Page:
In the Turkish rap music, the stave was set to the highest point at the beginning, and for the masses who thought that the oppressed were at least crushed; this brand new music style gave a deep breath. In fact, the fathers of young people who embraced Turkish rap music when they migrated from the provinces to the big cities gave their hearts to another music which they formed as sympathetic as their sons. Arabesque… the task of calming the oppressed towards the Millennium was this time in rap music. Turkish young people who localized the legacy of German youth from Berlin’s ghettos to big cities such as Istanbul, Ankara and Izmir, stepped into the music market one after the other, reaching considerable sales figures and reading their “rhythmic poems” to thousands of concerts. During this period, artists such as Yunus Özyavuz (Sagopa Kajmer), Bilgin Özçalkan (Ceza), Tarık Gamert (Dr. Fuchs), Emre Baransel, Sultana, and Kolera carried the flags they received from Cartel according to their own pastures. Erman-Ender, Yener Çevik and Fuat Ergin, also a German ecole, were known as important representatives of rap music in this period. The overwhelming taste of good work was condemned to the sieve of these young people. Kadıköy Acil and Doğu Bosphorus were the first ones that came to mind.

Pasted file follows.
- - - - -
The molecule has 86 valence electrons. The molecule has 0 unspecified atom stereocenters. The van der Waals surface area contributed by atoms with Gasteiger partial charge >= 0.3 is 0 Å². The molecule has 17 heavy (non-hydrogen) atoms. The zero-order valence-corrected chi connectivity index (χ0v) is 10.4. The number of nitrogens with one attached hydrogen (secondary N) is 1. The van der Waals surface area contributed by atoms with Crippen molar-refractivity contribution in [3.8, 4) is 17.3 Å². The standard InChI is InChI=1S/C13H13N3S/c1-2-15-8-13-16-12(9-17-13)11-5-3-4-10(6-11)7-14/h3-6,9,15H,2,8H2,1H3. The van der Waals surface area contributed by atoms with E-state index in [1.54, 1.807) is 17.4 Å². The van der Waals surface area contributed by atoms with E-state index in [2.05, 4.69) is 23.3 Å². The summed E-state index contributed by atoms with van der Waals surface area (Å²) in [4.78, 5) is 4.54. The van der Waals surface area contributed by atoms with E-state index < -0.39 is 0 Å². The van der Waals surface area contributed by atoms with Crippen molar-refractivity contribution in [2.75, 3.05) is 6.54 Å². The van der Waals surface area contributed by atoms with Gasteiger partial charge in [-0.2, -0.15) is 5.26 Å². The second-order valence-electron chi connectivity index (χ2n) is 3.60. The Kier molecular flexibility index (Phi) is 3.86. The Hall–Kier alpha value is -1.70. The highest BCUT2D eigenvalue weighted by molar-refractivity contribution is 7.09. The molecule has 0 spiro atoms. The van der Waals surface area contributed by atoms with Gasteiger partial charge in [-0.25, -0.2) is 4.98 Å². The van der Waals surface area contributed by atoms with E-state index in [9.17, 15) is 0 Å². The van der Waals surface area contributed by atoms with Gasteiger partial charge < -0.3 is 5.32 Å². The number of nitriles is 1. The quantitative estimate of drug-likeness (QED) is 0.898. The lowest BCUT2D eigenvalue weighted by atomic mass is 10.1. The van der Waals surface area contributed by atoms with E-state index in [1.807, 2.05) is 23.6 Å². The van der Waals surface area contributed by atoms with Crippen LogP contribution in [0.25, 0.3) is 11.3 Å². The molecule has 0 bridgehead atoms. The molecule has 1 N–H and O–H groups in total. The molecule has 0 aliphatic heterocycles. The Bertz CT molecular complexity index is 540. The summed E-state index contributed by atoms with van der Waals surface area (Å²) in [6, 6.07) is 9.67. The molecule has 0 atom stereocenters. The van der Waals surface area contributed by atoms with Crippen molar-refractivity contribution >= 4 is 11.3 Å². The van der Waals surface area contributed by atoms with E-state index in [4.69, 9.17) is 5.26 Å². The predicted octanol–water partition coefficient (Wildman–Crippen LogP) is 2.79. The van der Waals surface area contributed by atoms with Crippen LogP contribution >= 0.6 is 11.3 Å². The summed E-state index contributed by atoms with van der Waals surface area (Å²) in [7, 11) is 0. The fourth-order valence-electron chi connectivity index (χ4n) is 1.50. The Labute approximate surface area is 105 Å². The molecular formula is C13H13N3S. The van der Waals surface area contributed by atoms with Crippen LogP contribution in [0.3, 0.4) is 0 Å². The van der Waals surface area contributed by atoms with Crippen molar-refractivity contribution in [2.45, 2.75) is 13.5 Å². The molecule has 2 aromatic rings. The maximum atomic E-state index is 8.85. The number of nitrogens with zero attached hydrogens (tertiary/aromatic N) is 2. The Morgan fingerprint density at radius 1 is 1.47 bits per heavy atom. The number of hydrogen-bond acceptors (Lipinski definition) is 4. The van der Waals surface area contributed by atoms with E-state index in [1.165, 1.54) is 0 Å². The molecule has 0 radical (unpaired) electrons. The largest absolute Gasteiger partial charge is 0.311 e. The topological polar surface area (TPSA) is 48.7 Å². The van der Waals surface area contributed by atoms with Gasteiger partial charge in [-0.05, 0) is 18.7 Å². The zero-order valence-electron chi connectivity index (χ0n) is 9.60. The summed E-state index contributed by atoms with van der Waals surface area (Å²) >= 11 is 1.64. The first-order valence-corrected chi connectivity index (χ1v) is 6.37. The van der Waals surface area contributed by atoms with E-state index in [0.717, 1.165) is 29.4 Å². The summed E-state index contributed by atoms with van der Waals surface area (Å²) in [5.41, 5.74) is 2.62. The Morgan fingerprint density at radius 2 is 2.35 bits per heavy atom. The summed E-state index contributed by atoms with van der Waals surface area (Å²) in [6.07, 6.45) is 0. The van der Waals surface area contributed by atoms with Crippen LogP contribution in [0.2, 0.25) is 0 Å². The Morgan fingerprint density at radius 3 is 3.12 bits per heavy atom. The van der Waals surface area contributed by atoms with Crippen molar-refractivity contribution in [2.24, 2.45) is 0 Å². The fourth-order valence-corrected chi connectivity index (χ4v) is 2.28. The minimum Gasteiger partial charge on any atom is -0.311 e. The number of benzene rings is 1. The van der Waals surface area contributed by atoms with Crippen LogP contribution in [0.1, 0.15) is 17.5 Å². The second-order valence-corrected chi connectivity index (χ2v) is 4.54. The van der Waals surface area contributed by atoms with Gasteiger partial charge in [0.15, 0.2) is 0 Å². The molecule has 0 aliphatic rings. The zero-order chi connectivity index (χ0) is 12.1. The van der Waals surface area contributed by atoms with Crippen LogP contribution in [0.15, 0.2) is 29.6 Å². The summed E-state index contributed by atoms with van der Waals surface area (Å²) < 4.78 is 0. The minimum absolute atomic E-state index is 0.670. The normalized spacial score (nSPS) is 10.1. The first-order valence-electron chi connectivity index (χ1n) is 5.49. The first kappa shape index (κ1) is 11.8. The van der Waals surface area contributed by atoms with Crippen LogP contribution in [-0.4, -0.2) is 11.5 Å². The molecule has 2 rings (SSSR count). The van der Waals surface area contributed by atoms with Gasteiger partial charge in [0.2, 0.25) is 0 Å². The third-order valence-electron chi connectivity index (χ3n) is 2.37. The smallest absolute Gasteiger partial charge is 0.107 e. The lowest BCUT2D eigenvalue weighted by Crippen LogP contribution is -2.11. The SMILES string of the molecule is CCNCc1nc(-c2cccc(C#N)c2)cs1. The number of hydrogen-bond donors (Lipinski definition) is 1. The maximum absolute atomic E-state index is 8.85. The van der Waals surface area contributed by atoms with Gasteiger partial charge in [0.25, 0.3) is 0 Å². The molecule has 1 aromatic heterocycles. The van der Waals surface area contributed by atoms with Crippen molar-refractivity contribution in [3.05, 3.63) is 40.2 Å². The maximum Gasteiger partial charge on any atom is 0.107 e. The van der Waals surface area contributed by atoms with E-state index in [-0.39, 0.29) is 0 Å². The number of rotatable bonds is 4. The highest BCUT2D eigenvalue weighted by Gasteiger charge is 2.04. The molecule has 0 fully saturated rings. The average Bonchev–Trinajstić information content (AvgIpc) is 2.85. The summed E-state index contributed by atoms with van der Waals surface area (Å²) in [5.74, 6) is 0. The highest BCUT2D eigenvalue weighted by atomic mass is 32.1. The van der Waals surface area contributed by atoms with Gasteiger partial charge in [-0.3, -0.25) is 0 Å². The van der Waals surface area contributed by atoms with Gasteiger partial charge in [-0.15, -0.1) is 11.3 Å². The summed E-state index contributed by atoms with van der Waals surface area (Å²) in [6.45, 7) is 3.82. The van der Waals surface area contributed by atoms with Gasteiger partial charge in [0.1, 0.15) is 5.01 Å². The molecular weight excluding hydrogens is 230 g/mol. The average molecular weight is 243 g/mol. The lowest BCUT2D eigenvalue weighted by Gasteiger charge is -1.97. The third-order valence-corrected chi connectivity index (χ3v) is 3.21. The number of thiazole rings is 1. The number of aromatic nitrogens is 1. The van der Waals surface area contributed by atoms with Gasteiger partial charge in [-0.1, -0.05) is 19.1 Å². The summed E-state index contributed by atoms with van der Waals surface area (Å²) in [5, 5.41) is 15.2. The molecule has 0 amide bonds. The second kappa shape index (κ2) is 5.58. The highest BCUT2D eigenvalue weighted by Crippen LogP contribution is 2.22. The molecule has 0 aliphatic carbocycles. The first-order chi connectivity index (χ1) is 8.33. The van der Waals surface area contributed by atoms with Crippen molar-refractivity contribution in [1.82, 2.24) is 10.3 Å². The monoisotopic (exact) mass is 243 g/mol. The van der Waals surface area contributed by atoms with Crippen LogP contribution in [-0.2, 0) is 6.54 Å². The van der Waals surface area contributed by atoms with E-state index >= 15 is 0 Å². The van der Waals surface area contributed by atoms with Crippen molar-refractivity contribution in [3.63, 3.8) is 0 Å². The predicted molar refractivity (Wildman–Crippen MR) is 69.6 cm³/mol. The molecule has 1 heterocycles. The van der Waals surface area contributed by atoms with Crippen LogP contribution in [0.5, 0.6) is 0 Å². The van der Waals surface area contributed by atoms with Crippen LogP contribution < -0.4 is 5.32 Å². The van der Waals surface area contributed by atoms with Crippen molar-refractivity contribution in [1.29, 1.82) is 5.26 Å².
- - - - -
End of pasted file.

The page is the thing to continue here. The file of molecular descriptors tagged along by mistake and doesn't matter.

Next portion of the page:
Rap music, which has been re-accelerating its popularity since the 90’s thanks to the rap music elements that have been reflected in the cinema and TV series soundtracks in recent days, continues to provide the development of Turkish rap music with names such as Ezhel, Norm Ender, Gazapizm, Ben Fero, Sansar Salvo, Anıl Piyancı, No.1 and Allâme.
MC’s microphone control, breath and rhythm harmony, poetic mastery, rhyme-harmony and language dominance are key elements of his harmonic success in rap music. Sensitivity to social issues, responsiveness, and positioning of the mechanism of criticism to the right point determine MC’s depth in rap culture.
From Cartel Album
“The solution of the problem is in us and in me/
Don’t let them oppress you because you’re a foreigner/
Cartel is at the 3 corners of Germany/Cartel hits and runs/
But thinks well and chooses the ones they’re gonna hit/
All the young people are ready for Cartel/
That’s what it seems to me or do you have a doubt?”
From Underground To The Stadium Concerts
Cartel introduced the Turkish music audience to rap music with stadium concerts, a “kitsch” music tradition of the period. A record number of music fans attended the band’s concert at the Inönü Stadium, which was even featured in Time magazine under the title how the German-based Turkish rap group conquered Istanbul.
“Voices below mediocre excite fans/I’m a vortex choking empty lyrics in deep waters/Listen as you listen, apart from rap is lie to me/Well done to the one understand the word, understand and tell.”
By: Necati Bulut
*This article was published in the September-October issue of Marmara Life.